The extent of the bullying episodes is revealed slowly and blends in with the mystery, as Julian and Ned confront personal fears and consequences of those boarding school days while working closely with the man who bullied them. Also slowly integrated are our main characters' depth of feelings and insecurities as they circle each other and wonder where their relationship stands. This is not the main focus of the story, still, I love Ned and Julian's "friends and lovers to romance-in-the-making" conflict.
I loved everything about Death by Silver -- the world-building and excellent atmosphere, the characters and their personal struggles, the twisty well-paced plot and the delicious romantic relationship-building elements, all the way to the great ending. I just hope that Scott and Griswold are planning a series because these characters and world are begging for one! Highly enjoyed and recommended. (less)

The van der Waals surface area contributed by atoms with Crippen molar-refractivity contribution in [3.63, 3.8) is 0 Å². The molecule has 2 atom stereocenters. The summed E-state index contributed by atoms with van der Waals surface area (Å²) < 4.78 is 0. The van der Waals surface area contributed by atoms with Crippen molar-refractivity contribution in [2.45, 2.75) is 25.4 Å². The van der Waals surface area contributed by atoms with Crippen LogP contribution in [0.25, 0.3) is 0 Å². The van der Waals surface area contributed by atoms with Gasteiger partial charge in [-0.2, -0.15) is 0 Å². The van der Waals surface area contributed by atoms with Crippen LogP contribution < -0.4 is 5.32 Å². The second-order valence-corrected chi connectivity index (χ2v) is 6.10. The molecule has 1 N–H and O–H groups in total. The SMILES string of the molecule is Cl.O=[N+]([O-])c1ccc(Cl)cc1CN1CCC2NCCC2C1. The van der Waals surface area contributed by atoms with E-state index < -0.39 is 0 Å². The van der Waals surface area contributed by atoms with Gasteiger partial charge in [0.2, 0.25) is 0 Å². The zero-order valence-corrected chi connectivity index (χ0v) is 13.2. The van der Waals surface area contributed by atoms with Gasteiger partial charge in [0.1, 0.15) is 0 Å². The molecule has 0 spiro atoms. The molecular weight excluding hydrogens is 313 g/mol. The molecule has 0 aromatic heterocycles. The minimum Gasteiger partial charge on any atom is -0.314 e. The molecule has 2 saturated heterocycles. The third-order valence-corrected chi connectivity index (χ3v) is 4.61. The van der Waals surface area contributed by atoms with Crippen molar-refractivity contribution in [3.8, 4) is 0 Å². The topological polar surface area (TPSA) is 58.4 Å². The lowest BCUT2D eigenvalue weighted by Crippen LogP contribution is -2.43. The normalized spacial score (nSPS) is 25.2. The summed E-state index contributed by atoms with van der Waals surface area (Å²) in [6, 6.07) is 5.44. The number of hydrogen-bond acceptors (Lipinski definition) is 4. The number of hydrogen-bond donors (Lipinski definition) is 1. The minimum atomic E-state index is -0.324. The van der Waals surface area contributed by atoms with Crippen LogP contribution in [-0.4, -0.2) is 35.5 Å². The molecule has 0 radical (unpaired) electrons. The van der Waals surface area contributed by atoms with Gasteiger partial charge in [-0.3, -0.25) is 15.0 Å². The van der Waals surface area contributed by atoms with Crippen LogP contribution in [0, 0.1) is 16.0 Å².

Myth is the sea on which the Fantasy story floats. Legend is the wind that drives it. Its place of birth is the Fairy Tale.
So begins The Queen, The Cambion, and Seven Others by Richard Bowes, a beautifully illustrated little book containing eight stories ranging from modern fairy tales and fantasy, to variations on myth and legends. The afterword by Mr. Bowes, "A Secret History of Small Books," enhances the overall reading experience.
I read this magical little book and enjoyed all of Mr. Bowes' stories. Of course I have a few favorites, including "The Queen and the Cambion" in which Bowes takes events from the life of a historical figure, Queen Victoria of England, and incorporates a character from Arturian legend to create a magical modern fantasy tale. There is "The Lady of Wands" a magical fantasy with a fantastic narrator as the central character, and a whodunit with twists, turns, and political undercurrents that can only take place when a story is set in the land of fairies. And the fantastic "The Progress of Solstice and Chance" with its soap opera style plot where the King of Winter and Queen of Summer marry and their child Solstice falls in love with Chance. I recommend all the stories, but I'm going to focus this post on one story, a single Fairy Tale.